One year ago, the Tennessee GLBT community was processing the revelations of the brutual beating of Duanna Johnson, a Memphis transgender woman in police custody. Johnson was subsequently murdered in November.
The U.S. Department of Justice filed charges against officer Bridges McCrae, but we haven't seen any action from another significant player. According to a recent email from the Tennessee Transgender Political Coalition:
The Office of the Shelby County District Attorney has refused to file charges against Memphis Police Officer Bridges McRae for the February 2008 beating of Duanna Johnson. To its credit, the U.S. Department of Justice did so in November 2008, but local authorities will not. The District Attorney of , Bill Gibbons, is running for Governor of Tennessee on an "anti-crime" platform.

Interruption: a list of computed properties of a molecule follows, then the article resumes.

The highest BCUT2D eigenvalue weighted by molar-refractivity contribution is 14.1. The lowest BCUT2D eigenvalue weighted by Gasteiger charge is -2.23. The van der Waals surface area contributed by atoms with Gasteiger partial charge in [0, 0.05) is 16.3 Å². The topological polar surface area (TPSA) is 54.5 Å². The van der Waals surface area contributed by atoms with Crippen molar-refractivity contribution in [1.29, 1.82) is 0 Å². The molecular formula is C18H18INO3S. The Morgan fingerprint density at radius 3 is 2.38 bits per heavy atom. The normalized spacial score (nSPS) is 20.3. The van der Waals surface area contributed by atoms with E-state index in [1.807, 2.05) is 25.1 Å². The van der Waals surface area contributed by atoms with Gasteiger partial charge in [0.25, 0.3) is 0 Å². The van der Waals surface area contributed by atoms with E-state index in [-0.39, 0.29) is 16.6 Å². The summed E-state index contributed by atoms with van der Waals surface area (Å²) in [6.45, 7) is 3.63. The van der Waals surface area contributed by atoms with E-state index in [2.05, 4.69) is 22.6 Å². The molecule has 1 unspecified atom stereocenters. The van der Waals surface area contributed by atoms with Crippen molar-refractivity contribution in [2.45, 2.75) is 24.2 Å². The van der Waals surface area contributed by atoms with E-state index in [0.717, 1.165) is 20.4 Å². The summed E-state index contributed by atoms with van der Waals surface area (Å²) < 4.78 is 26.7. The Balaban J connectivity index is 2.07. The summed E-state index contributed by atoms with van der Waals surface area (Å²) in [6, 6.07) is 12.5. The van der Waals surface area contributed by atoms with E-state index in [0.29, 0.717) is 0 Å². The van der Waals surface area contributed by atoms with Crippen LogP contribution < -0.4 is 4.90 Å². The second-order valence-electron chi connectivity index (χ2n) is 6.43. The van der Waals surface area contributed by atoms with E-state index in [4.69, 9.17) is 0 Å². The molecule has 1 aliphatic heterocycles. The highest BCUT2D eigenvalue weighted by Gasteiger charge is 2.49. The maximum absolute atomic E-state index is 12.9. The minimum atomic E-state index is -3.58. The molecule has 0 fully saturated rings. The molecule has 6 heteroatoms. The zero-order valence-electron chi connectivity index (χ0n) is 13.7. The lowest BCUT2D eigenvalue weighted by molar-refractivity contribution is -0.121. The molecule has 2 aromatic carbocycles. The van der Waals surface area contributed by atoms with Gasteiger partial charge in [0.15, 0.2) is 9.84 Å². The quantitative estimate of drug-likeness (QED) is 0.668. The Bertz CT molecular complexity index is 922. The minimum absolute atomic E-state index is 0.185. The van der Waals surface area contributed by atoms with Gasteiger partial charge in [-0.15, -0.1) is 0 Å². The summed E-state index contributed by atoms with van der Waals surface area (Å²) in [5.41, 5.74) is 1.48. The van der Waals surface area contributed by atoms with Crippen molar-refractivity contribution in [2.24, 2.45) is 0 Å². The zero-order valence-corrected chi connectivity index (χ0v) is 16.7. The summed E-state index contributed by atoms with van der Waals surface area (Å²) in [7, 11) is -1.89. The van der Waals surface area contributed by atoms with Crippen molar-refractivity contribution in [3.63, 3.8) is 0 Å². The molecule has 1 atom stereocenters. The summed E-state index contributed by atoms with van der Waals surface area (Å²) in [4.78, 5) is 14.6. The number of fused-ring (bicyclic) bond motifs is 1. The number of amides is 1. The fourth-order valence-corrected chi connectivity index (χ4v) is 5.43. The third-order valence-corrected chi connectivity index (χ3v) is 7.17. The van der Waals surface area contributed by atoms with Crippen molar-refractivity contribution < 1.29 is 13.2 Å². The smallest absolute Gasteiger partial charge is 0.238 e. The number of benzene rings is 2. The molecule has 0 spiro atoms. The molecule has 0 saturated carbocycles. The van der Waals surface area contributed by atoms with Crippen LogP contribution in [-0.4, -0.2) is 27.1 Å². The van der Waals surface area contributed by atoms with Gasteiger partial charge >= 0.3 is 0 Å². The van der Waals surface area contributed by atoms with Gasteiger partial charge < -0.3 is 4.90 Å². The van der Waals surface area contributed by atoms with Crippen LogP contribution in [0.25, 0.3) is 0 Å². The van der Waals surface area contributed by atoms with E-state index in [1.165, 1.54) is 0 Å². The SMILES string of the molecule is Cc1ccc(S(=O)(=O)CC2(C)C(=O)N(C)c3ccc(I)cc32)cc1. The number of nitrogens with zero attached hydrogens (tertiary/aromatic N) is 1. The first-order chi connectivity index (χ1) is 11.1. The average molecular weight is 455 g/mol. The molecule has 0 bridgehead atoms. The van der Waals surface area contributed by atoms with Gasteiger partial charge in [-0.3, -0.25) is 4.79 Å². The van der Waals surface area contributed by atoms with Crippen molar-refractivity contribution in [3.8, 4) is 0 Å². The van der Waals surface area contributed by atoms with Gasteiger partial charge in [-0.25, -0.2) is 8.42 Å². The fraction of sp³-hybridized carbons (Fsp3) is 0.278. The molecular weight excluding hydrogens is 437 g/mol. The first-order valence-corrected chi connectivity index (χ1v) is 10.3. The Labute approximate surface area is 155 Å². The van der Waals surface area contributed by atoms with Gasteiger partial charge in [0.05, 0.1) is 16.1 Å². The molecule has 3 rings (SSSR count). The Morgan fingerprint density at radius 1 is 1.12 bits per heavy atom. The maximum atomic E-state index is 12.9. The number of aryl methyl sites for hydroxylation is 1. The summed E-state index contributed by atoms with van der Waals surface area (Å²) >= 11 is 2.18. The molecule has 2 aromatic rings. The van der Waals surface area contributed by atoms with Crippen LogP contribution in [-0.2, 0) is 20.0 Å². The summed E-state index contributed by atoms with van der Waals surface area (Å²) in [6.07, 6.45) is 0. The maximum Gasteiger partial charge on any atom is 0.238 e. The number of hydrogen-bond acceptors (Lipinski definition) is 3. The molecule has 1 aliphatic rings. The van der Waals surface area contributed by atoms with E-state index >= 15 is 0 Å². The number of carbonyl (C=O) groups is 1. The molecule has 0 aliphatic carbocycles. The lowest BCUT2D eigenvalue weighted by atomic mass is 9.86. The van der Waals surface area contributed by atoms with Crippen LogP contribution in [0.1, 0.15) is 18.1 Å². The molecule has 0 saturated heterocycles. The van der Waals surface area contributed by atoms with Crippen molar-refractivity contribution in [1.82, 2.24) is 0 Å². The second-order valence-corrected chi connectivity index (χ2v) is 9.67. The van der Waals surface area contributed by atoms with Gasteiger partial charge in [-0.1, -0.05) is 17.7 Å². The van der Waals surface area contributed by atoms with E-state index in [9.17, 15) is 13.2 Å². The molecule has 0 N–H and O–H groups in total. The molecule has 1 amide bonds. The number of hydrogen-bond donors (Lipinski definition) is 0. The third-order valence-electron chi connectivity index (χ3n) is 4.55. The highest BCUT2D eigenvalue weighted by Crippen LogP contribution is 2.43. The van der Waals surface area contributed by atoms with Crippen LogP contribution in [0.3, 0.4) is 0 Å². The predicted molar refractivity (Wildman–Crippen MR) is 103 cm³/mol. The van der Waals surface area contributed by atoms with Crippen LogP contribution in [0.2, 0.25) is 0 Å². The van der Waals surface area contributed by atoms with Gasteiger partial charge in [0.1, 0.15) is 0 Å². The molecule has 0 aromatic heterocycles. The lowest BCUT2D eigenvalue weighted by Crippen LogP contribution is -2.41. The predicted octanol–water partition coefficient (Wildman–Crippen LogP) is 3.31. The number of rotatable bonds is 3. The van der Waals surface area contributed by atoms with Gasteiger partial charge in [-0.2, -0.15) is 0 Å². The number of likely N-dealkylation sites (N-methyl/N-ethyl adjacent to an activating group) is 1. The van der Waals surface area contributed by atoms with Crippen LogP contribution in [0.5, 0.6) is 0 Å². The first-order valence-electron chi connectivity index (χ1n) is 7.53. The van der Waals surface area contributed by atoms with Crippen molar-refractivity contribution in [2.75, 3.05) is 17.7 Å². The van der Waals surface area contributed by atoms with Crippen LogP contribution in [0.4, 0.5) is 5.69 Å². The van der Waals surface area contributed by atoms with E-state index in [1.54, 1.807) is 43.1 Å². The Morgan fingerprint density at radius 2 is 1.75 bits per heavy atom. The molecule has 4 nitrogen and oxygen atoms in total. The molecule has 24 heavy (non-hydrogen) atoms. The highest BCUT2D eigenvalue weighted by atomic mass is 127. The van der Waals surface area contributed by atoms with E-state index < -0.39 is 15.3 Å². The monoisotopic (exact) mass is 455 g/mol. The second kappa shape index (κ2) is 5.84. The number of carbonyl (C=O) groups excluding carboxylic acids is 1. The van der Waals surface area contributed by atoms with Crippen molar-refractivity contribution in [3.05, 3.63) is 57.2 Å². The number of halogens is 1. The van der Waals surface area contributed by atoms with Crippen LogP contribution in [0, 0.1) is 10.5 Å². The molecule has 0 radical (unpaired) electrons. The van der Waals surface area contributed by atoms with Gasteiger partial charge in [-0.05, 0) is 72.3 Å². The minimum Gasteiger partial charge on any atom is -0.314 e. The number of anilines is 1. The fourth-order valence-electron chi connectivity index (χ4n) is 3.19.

Gibbons did, however, show a great deal of interest in investigating the leak of the beating tape. I suppose many will say "So what?" and "The feds filed charges so he didn't need to." My question is whether Gibbons can explain what it says about his leadership that his reaction was to focus on the leak of the tape rather than the horrible human event that took place. He has a great personal story about his roots. But what can he tell us about his judgment in tough situations that would overcome the image of a man more interested in processes and procedures rather than victims of civil rights violations?